Year of Release: 2008
Director: Masayuki Ochiai
Length: 83 mins
Starring: Joshua Jackson, Rachael Taylor, Megumi Okina, David Denman, John Hensley, Maya Hazen
“From the executive producers of THE GRUDGE and THE RING,” the poster screams, in reference to Takashige Ichese and Roy Lee, who were indeed responsible for at least the US remakes of those movies (only Ichese was involved in the Japanese originals). And it shows. This film, a remake of a 2004 Japanese/Thai movie of the same name was just a little too eager to jump on the A-Horror bandwagon which was then running out of control and really could have gone awfully wrong. But it didn’t. Instead, despite some early mixed reviews, the US version of Shutter was a huge commercial success, grossing almost $48 million from a measly $8 million budget. That’s some achievement. And the numbers are justified. Though derivative at times, like a lot of Asian horror movies tend to be, Shutter is a truly exceptional piece of work.
Newlyweds Ben (Jackson) and Jane Shaw (Taylor) leave New York and head for a new life in Japan. Ben, a photographer, has lived there before. While driving through the countryside, Jane runs over a girl standing in the middle of the road and crashes their car into a tree. However, when they come to their senses and go looking for the body they find nothing, not so much as a drop of blood. After the emergency services come and clean up the mess, they try their best to put the whole sorry episode behind them. But from then on, all the pictures the couple take are ruined by some weird white mist. Ben’s assistant Seiko (Hazen) identifies the photographs as examples of spirit photography and introduces Jane to her ex-boyfriend who works on a spooky magazine. It turns out the paranormal is big in Japan. Who knew?
From there, things deteriorate further for the couple. The white mist begins to morph into what looks like a ghostly figure, Jane suffers nightmares, and Ben experiences physical pain in his shoulder, which he attributes to the car crash, that makes him a virtual hunchback. Both feel the ominous sensation of being stalked. Matters come to a head when Jane has a close encounter with the ghost. There are many kinds of supernatural entities in Japanese mythology and folklore, which we in the West group together as ‘ghosts’ for our convenience. This particular kind of ‘ghost,’ which has died a violent death or is motivated by revenge or sorrow, is known as Yurei. Jane learns that the yurei’s name was Megumi Tanaka (Okina). Furthermore, as with a lot of married couples, it turns out Ben and Jane have a few secrets from one another. Ben knew Megumi from when he worked in Japan. Intimately. When confronted, Ben admits being in a relationship with her but claims he broke it off when Megumi became too clingy, doing a runner with the help of his ex-pat friends Adam (Hensley) and Bruno (Denman). In despair, Migumi commits suicide. Hence the rather pissed-off yurei. She first targets Adam and Bruno, for reasons which become crystal clear later on, then goes after Ben and Jane who run back to New York. Little do they know, their nightmare isn’t over and the small matter of 6,500 miles isn’t going to put a damper on Migumi’s pity party. There’s one more sting in the tail. Several, actually. And at the very end, we see the real cause of that phantom pain in Ben’s shoulder. That scene alone cements Shutter’s place in the RetView series.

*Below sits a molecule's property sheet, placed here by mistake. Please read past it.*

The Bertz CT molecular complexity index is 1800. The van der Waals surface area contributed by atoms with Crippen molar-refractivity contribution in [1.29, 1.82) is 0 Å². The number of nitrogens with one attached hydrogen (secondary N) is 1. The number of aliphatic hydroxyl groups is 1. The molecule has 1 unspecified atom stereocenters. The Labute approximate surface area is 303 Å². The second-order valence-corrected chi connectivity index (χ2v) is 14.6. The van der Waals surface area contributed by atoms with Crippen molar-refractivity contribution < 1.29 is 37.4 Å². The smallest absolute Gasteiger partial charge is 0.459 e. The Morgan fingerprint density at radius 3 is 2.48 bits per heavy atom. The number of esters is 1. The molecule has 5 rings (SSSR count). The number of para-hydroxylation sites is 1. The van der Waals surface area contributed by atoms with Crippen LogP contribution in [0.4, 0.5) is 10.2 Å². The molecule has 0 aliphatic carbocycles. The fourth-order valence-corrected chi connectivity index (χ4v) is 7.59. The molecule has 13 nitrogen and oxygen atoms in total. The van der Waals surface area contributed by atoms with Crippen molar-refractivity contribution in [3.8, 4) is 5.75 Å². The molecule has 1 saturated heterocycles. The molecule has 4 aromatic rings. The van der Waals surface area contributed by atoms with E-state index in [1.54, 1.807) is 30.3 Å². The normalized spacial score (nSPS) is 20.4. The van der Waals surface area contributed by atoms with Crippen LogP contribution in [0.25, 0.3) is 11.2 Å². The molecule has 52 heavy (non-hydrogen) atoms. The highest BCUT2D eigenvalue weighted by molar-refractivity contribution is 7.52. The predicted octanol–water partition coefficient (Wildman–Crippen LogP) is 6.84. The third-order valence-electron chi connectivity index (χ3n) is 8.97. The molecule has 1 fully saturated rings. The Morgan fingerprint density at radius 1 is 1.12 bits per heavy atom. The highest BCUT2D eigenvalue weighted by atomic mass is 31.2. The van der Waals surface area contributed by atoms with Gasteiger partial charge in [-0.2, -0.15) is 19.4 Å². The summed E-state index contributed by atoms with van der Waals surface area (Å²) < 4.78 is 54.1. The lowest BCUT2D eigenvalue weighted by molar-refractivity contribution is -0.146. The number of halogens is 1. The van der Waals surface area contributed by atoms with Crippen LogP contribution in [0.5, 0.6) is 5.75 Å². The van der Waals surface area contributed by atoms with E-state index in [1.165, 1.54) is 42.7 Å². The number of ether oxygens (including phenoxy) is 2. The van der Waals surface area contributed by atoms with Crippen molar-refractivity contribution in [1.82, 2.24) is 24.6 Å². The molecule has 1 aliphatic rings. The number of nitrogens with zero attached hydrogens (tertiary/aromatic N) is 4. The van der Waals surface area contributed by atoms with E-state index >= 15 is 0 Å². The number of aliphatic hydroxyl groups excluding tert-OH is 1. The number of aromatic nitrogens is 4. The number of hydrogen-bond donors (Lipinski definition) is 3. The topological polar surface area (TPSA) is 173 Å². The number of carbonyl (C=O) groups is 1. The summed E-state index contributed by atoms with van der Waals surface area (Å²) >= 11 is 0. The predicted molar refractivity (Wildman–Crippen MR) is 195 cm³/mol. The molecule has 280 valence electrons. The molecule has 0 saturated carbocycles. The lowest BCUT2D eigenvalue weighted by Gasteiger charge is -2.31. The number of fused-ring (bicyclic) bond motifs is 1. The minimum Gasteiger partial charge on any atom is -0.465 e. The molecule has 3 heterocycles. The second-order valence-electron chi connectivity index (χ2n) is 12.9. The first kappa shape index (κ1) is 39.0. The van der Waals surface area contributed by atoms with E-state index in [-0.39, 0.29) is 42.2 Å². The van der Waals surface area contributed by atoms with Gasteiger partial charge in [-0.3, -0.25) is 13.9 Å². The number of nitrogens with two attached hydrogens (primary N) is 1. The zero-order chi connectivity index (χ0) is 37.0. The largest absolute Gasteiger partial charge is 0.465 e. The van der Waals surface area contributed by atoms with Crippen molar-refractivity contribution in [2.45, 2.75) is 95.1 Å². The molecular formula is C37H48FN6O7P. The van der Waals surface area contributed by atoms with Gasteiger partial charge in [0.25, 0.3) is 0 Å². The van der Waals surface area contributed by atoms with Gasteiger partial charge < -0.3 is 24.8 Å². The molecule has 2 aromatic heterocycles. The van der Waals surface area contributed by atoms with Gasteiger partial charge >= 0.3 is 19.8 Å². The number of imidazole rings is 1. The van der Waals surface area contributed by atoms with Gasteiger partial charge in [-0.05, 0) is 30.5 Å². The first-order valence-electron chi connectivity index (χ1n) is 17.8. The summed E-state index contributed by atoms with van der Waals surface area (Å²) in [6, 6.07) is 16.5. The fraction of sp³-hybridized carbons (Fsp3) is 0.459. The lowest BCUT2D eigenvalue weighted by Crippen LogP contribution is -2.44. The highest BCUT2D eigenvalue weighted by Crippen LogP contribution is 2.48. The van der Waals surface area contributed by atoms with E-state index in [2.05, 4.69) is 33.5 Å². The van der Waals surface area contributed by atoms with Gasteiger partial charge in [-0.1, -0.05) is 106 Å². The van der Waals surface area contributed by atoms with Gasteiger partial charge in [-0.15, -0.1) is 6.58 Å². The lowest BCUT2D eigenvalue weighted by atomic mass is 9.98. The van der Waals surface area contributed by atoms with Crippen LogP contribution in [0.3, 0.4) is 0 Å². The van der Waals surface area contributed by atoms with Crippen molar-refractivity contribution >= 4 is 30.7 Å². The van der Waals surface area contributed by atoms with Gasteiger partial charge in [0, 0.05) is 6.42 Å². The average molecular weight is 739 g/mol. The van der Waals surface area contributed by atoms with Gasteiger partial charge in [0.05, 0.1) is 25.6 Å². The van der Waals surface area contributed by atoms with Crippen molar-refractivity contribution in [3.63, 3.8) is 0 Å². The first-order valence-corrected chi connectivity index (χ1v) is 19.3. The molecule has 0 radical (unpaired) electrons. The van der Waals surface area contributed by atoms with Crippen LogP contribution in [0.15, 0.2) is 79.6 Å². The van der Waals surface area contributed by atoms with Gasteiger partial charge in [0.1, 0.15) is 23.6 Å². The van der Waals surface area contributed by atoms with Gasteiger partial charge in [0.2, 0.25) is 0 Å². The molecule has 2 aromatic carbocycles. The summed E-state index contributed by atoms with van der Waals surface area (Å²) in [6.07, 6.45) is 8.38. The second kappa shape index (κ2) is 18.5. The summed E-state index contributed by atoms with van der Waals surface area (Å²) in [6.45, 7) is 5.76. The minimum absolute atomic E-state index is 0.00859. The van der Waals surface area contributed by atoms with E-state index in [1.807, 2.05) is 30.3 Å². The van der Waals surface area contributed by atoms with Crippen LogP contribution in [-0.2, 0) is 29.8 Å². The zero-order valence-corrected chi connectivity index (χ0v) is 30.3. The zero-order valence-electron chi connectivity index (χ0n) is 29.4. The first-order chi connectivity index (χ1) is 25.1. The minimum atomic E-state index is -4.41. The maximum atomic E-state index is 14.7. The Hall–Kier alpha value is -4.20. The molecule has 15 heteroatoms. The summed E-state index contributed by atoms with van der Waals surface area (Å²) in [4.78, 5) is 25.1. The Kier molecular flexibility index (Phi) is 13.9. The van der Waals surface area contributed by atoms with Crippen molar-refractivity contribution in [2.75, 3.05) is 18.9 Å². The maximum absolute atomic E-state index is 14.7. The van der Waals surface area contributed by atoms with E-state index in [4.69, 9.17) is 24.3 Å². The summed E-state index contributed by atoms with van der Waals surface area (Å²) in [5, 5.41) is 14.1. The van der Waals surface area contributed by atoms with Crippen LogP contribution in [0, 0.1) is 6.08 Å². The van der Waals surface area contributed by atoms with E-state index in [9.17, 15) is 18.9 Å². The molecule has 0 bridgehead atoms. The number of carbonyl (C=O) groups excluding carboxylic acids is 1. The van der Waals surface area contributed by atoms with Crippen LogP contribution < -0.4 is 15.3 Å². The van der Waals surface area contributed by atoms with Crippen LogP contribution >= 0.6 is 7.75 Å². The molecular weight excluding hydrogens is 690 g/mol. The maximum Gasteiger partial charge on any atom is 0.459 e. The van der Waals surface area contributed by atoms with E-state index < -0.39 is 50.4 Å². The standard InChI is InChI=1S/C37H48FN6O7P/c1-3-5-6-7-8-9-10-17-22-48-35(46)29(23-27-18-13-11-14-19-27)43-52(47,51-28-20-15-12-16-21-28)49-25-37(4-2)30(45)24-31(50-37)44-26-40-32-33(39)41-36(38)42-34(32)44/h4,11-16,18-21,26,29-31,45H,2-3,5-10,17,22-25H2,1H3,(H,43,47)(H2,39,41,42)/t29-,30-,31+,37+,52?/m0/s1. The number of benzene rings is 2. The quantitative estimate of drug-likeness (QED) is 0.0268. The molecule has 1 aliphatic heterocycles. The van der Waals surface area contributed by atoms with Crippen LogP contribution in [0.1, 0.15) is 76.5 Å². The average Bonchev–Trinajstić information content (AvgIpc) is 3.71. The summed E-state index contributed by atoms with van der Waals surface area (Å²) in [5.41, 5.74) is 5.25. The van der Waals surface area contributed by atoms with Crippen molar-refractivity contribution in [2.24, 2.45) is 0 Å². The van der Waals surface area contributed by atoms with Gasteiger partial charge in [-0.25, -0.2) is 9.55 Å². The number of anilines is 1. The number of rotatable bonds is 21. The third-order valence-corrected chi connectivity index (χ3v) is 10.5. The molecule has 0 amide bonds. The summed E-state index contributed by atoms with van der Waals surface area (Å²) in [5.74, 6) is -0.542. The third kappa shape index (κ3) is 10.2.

Shutter packs a lot into its 83 mins (90 mins unrated cut) running time. True, it features many of the classic triggers and tropes we’ve come to expect from Asian (and in particular, Japanese) horror movies; unrequited love, revenge, folklore, technology gone bad, and wraps them all together in a slick little bundle ripe to be consumed by Western audiences. It works. I think the reason Shutter was no negatively received by critics is the fact that it came so soon after Hollywood remakes of The Ring, The Grudge, Dark Water, Pulse and others. In 2008 alone, Shutter arrived arm-in-arm with a slew of comparable efforts such as The Eye, Mirrors, The Echo and One Missed Call. By then, the backlash was beginning, and Shutter perhaps fell victim to that. In the cold light of day (or even better, in the dead of night) Shutter is essential viewing.
By the way, if you’re a fan of the genre you might like to check out what happened during my J-Horror movie marathon.
Shutter does a great job of picking up actors better known for their comic ability and brought them kicking and screaming over to the dark side. Joshua Jackson made his name as Charlie Conway in the Mighty Ducks trilogy, while David Denman is best known for playing Roy Anderson, Pam Beesly’s fiancé (before she got together with Jim Halpert) in the US version of The Office.